“This is good news for the industry,” says Gerecke, “but it requires a new mindset and approach of medtech companies. There are different demands on the commercial organization when revenue is driven purely by unit-volume growth than there were in the past, when much of the growth came from innovation and higher price realization."
Building a Sustainable Commercial Model
According to the study, the productivity of a firm’s sales reps depends on the selling model the company employs. Although many different selling models exist, the study identified three basic archetypes: “clinical-driven,” “contract-driven,” and the “hybrid” of those two. Sales rep productivity ranges from $1 million per rep for the most intensive clinical models to more than $6 million per rep for centrally driven contract models. Of greatest concern: many companies are stuck in one model, while their customers have shifted to another purchasing model for some or all of their products.
The study included the often-overlooked back-office functions of medtech firms—and found opportunities for action. Most importantly, medtech firms are not taking advantage of scale economies in these functions, which means that as volumes grow, so do costs. As revenue growth is driven more by unit volumes than by price realization, optimizing scale efficiencies in these functions will be critical to sustainable profitability.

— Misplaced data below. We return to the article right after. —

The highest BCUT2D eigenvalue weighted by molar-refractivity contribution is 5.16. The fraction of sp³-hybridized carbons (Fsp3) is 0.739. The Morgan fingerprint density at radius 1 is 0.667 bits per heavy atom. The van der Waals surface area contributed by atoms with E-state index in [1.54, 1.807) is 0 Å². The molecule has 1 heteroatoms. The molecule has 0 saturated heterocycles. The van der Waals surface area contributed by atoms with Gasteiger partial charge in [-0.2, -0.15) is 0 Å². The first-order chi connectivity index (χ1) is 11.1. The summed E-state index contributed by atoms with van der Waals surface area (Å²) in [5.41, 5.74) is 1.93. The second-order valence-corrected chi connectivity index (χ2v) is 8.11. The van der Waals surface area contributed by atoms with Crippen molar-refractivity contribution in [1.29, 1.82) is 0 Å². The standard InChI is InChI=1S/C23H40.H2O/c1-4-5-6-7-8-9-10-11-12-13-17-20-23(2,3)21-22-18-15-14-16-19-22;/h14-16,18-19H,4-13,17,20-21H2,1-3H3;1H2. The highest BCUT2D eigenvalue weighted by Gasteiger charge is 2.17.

“Medtech firms have to take a critical look at both their sales and their back-office operations,” says Gerecke. “Rethinking both pieces of the operation—and finding opportunities to improve productivity and drive economies of scale—is the key to creating a sustainable model that works. At the same time, cost savings in these areas can help fund the investments necessary to bring commercial functions, such as those aimed at driving pricing and reimbursement strategies, up to best-in-class levels."